“This is all going to be very personalized,” cautioned Dr. Dorry Segev, a transplant surgeon at Johns Hopkins University who is running a major National Institutes of Health study of extra shots for organ recipients. For some people, a third dose “increases their immune response. Yet for some people it does not seem to. We don’t quite know who’s who yet.”

One recent study of more than 650 transplant recipients found just over half harbored virus-fighting antibodies after two doses of the Pfizer or Moderna vaccines — although generally less than in otherwise healthy vaccinated people. Another study of people with rheumatoid arthritis and similar autoimmune diseases found only those who use particular medications have very poor vaccine responses.

There’s little data on how well a third dose works, and if it causes any safety problems such as an increased risk of organ rejection. Wednesday, Canadian researchers reported that transplant recipients were more likely to have high levels of antibodies if they got a third dose than those given a dummy shot for comparison. Other small studies have similarly found that some transplant recipients respond to a third dose while others still lack enough protection.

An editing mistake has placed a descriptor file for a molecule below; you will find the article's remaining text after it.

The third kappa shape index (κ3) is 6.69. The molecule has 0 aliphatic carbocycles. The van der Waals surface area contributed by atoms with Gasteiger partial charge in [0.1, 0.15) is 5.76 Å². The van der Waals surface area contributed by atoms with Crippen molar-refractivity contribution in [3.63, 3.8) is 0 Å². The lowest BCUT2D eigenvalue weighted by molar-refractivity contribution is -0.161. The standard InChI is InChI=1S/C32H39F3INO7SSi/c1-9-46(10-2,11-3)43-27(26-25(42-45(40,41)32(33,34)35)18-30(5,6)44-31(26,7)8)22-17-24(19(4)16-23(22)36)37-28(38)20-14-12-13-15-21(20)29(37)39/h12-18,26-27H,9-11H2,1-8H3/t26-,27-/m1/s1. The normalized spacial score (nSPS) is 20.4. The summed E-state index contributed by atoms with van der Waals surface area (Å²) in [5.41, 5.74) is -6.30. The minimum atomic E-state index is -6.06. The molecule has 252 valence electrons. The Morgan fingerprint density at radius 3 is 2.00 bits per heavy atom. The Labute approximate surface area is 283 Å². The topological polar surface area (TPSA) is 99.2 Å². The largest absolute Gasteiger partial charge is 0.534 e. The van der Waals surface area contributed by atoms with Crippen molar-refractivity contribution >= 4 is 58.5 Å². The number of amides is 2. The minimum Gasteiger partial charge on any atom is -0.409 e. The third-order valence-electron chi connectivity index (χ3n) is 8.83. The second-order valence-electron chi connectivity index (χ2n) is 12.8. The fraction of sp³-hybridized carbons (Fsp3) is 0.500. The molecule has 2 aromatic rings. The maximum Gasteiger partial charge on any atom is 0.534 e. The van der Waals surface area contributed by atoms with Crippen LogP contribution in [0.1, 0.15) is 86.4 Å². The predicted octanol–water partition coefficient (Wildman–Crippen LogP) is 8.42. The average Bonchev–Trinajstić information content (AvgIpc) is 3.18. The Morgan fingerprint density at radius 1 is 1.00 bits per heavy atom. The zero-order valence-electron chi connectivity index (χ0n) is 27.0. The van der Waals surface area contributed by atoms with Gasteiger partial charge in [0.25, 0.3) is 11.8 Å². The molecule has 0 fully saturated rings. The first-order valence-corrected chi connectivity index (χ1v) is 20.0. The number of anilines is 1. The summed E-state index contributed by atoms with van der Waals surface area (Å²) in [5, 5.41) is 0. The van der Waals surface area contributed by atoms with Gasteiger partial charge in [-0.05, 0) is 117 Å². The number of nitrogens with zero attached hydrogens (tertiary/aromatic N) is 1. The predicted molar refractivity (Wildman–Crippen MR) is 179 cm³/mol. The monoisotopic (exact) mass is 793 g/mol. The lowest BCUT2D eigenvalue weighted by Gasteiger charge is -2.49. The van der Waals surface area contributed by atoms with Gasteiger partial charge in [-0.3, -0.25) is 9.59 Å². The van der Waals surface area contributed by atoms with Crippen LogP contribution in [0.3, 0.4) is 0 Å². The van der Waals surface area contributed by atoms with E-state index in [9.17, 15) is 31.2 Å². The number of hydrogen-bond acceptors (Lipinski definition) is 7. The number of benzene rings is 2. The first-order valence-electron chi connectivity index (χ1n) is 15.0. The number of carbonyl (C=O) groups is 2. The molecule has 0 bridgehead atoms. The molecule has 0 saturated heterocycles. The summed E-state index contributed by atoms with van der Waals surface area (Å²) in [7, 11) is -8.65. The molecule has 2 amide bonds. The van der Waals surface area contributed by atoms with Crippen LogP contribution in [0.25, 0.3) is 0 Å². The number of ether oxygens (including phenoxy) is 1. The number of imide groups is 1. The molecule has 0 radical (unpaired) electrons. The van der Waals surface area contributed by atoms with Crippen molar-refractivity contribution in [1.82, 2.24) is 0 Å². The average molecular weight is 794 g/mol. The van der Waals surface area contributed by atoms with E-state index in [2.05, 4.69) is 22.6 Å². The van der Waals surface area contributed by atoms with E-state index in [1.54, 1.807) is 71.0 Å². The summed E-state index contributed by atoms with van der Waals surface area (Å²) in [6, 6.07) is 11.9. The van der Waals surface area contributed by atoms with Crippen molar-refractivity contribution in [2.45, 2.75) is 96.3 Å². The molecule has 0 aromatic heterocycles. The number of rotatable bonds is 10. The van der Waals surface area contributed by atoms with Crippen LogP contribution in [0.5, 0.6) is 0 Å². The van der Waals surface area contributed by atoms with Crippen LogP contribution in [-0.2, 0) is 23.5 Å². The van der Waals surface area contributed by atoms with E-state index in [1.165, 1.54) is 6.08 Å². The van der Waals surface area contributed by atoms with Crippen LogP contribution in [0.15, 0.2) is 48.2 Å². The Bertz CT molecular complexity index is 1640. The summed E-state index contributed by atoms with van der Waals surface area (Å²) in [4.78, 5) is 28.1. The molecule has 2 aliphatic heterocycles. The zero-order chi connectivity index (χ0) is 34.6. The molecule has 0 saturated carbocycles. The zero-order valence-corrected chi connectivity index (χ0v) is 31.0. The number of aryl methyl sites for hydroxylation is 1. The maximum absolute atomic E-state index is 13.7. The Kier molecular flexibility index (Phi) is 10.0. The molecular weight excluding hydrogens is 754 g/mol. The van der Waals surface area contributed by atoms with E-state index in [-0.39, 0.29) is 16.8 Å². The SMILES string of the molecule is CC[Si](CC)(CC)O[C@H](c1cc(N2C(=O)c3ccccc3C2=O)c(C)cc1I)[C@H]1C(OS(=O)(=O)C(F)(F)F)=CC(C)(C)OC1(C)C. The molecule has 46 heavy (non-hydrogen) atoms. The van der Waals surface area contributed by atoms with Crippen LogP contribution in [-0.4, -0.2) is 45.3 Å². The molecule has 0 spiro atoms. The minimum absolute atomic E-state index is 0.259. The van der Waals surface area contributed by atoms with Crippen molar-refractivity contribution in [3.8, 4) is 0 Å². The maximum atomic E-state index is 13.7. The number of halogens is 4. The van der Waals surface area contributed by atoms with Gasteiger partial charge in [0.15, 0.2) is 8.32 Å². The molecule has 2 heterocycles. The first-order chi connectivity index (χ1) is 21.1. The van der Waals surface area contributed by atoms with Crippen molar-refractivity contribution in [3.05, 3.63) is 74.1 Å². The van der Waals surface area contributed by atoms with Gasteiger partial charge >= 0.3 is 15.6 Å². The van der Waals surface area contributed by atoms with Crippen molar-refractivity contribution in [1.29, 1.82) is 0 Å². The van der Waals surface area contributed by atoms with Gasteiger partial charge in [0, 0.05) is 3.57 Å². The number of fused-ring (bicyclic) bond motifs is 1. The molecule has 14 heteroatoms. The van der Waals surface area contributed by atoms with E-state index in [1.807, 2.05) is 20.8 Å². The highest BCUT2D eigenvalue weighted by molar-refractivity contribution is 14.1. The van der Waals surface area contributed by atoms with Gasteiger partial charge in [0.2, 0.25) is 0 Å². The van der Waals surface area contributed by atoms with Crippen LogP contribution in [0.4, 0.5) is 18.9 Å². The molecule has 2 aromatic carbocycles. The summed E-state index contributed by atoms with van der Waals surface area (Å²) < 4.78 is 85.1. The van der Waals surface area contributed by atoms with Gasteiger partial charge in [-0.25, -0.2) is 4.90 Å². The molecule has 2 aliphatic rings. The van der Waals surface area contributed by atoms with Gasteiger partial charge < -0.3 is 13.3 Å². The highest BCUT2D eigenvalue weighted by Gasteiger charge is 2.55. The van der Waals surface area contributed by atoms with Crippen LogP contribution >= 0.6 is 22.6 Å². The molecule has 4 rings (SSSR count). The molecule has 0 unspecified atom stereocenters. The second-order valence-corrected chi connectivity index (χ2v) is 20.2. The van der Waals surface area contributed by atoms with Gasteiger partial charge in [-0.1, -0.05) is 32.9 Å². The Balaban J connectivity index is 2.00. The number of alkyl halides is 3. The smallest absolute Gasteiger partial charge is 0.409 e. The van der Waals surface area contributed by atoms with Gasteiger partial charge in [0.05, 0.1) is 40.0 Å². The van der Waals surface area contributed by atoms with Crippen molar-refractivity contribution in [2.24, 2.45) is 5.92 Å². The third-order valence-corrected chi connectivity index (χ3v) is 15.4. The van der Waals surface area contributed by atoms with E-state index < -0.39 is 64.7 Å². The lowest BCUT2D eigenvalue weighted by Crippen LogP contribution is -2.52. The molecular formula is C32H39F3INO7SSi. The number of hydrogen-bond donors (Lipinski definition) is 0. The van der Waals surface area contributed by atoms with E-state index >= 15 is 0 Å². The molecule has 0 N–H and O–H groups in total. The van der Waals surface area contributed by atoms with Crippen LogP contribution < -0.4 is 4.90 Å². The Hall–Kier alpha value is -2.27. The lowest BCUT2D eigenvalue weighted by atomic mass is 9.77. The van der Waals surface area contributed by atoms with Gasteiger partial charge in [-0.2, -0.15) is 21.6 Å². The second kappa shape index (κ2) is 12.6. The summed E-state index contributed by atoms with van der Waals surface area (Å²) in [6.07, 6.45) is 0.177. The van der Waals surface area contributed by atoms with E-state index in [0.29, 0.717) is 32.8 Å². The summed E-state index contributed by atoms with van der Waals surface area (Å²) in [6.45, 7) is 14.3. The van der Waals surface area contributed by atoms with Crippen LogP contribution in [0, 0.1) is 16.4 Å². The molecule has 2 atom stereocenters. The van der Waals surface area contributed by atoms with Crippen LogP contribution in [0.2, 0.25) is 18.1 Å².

___

The Associated Press Health and Science Department receives support from the Howard Hughes Medical Institute’s Department of Science Education. The AP is solely responsible for all content.

Copyright © The Associated Press. All rights reserved. This material may not be published, broadcast, rewritten or redistributed.

Lifetime Windows & Doors

United States News

Ursula von der Leyen, President of the European Commission speaks at the World Economic Forum in Da...
Associated Press

Davos climate focus: Can ‘going green’ mean oil and gas?

DAVOS, Switzerland (AP) — As government officials, corporate leaders and other elites at the World Economic Forum grapple with how to confront climate change and its devastating effects, a central question is emerging: to what extent can oil and gas companies be part of a transition to lower-carbon fuels? In different times the question could […]
3 hours ago
President Joe Biden, right, meets with Australian Prime Minister Anthony Albanese during the Quad l...
Associated Press

New Australian leader Albanese makes whirlwind world debut

TOKYO (AP) — Hours after being sworn in as Australia’s new prime minister, Anthony Albanese found himself fresh off a jet and thrown into the glare of a global spotlight Tuesday. He was rewarded with a warm welcome, as well as a bit of a gentle ribbing, from U.S. President Joe Biden and other leaders […]
3 hours ago
Tampa Bay Lightning goaltender Andrei Vasilevskiy (88) sprays water on his face during a timeout ag...
Associated Press

Defending Stanley Cup champion Lightning back in East finals